David O. Russell impressed me with how well he managed to keep this film focused. One of the central aspects of the movie is Joy’s family and we spend a great deal of time with them. Now films with families can often go awry because of the number of individual stories we have to keep track of. This can lead to a disjointed film if not kept in check. Luckily Russell avoids this potential bombardment of differing stories by keeping things very central. We’re often shown the family all at once with a large part of the film taking place in Joy’s home, and the family is also quite involved in Joy’s business. This helps brings all the stories together and prevents us from having to dart across different characters to get an idea of the conflict within the family.
David O. Russell also creates a wonderful script filled with pieces of powerful dialogue and engaging scenes. Russell takes his time with this story, giving us a patient and well-paced opening which allows us to meet and assess all the characters; followed by a more driven and purposeful middle and conclusion. This movie constantly feels like it’s in motion; there’s never any stagnation. One thing leads into another and the story is driven forward by our characters instead of random events. You’re also given enough time to connect with the characters and this movie does something great because it shows you things instead of telling you things. You’re allowed to make your own decisions about the characters because you get to see how their actions define them instead of a passing description given by another character.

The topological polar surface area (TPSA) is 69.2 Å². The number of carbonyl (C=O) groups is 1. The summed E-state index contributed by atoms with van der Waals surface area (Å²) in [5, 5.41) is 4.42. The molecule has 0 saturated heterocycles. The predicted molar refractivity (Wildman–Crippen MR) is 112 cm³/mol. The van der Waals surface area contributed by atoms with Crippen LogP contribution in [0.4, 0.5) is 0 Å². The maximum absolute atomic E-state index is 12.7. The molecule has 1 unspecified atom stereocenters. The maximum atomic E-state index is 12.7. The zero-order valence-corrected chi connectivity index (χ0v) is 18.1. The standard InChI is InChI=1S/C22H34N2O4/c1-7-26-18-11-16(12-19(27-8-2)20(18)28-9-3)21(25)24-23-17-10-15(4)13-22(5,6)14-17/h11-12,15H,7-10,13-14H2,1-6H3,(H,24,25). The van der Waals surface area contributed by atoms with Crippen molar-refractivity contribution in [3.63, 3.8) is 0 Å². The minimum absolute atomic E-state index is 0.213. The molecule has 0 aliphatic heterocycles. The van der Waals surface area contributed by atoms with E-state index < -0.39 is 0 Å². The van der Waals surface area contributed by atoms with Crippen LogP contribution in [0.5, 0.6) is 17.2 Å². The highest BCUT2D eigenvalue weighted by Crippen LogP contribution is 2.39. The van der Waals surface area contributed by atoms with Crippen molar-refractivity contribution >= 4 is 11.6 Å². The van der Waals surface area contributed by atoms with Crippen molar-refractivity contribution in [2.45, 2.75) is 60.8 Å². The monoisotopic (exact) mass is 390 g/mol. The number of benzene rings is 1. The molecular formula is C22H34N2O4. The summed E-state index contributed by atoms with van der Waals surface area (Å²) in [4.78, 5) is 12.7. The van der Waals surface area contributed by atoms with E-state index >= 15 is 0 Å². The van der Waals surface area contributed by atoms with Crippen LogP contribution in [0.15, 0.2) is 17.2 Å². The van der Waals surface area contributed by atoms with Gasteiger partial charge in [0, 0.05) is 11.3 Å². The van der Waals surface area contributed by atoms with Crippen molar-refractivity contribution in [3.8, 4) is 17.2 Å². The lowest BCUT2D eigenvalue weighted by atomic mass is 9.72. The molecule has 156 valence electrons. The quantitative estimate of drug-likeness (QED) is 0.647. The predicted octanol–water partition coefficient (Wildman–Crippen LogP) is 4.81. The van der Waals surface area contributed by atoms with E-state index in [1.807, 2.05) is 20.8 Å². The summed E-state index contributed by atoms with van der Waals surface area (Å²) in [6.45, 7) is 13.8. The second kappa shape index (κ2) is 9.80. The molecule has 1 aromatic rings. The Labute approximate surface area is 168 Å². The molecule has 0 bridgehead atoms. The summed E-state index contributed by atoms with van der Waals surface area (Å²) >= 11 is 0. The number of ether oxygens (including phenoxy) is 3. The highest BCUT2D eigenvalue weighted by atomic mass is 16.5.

Overall, Joy is a real gem. It’s an inspirational story but not one of those inspirational stories that preaches to you and makes you feel like you’re not doing enough with your life. It has a wonderful cast who bring David O. Russell’s brilliant script to life with real class. I highly recommend seeing it. 8/10